Brought closer by differences

2002-02-23Asia Times

BEIJING - The two-day visit to Beijing by US President George W Bush has brought America and China closer. But, in an interesting twist, the new glue for this relationship is not the points the two countries have in common, but those on which they have long differed, and which now more than at any other time have been brought out into the open.

To be sure, the two sides stressed the common points - their collaboration toward world peace and stability, and the fight against terrorism. But what came across even stronger was the frank debate on their different views - on values, religious and human rights, geopolitical issues, and Taiwan.

On Friday at Qinghua University, Bush was dogged by students' questions about why America spoke only of settlement of the Taiwan issue and not of Taiwan reunification. Similarly, at a joint news conference, Chinese President Jiang Zemin was hammered by two questions from American journalists on the arrest of some Catholic bishops. Both events - Bush's Qinghua appearance and the news conference - were broadcast live on Chinese TV.

Both at the joint news conference and at Qinghua, Bush stressed the value of freedom of political choice, noting that his own power was not paramount and was limited in scope and time. He also stressed the positive value of religious faith.

Along similar lines, Jiang responded on the arrests of the bishops by arguing that in China there is freedom of religion but that everybody must respect the law. In this way Jiang shifted the argument from an issue of principle (freedom of religion) to one of legality, and therefore specificities difficult to discuss in a general forum.

Without harsh words but with frankness, Bush argued for the value of freedom and pointed out how China has changed for the better in the 25 years since his first visit, through granting more freedom to its people. The students at Qinghua responded by pointing at the high crime rate in the United States, which, in Chinese eyes, deprives the citizens of their human right to security.

In sum, the differences between the two countries are deep, and not easy to resolve. But the fact that for the first time they were tabled clearly and unequivocally in public in China means that a dialogue on them is possible. Enhanced collaboration and exchanges on a wide range of issues are intended to increase mutual understanding. But more important is that dialogue has moved from merely recognizing the common points while shelving the differences, to talking openly about the differences in a non-antagonistic fashion.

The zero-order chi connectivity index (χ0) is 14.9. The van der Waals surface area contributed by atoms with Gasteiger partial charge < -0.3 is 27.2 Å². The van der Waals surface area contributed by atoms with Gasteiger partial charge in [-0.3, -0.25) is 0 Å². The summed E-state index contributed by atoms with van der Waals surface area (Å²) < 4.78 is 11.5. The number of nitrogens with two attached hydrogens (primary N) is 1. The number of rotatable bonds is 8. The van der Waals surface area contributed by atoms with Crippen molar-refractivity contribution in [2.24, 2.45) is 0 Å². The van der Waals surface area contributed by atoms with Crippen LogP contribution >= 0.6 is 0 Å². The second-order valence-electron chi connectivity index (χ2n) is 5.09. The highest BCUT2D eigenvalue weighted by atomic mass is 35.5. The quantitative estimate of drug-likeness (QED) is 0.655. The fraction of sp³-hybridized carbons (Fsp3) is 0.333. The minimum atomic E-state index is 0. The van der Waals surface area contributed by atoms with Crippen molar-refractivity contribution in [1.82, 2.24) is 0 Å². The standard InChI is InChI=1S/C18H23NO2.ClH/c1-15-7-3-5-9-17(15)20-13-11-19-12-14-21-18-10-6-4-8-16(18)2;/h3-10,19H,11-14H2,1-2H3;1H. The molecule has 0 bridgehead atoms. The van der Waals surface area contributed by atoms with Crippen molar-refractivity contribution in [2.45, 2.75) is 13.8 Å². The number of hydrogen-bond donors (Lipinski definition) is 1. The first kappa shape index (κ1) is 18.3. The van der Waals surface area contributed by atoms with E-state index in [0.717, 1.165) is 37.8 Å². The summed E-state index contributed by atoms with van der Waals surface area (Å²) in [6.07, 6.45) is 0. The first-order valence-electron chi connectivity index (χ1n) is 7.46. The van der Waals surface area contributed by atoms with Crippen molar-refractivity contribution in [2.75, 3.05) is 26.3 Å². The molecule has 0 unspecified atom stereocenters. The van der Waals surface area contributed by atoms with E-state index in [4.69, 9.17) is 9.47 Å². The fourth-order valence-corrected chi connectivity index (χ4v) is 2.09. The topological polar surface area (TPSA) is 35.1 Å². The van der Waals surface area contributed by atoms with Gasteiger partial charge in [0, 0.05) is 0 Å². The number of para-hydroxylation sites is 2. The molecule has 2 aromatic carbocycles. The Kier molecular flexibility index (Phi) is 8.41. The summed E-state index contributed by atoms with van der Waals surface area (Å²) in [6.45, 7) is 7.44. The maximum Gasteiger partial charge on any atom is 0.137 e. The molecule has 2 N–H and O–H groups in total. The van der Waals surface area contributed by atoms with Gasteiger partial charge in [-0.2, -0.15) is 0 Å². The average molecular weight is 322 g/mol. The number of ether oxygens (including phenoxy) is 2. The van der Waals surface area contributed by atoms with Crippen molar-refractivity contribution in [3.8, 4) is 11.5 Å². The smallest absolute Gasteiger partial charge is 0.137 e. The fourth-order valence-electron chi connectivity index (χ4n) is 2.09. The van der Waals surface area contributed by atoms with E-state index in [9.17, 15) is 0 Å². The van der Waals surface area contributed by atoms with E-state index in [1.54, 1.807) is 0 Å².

Until now, China and the US have often beaten around the bush, tackling their differences only when one side or the other wanted to pick a fight. Now Bush has come out into the open and Jiang has followed him, facing the differences squarely. It is a huge step in improving understanding between the two sides. The fact that China has accepted this challenge is tantamount to an open admission that the Chinese government doesn't feel defensive anymore about some of its values, and that improvements specifically in the reform of the political system, for which Bush pressed so hard, are afoot.

The US president also openly endorsed the Taiwan Act that requires that the US come to the defense of the island if it is attacked. But Bush took a clear stand against any provocation from either side of the Taiwan Strait, a clear hint to the Taiwanese leadership not to move down the path of a unilateral declaration of independence, which would enrage Beijing.

The frankness of the dialogue has struck a chord in Beijing, where the restive Internet chat rooms, full of anti-American rhetoric before the visit, generally gave the thumbs-up to both leaders.

It is appropriate that 30 years after the ground-breaking mission of the late US president Richard Nixon to Beijing, the two countries have shed their shyness about dealing with their differences, laying new grounds for improved relations. Many troubling issues remain. Arms proliferation and the Bush administration's National Missile Defense system are two thorns in Chinese side, even as human rights and deep differences in the political systems will trouble the souls of the US public for many years to come. Yet, this time, these issues have not been swept under the carpet or thrown like stones against each other; they have been faced in a constructive manner.

This doesn't mean that no dispute will ever again break out between China and the United States. But it does mean that a new season in Sino-US relations has started, with far-reaching implications for the rest of the world. (2002-02-23 Asia Times)


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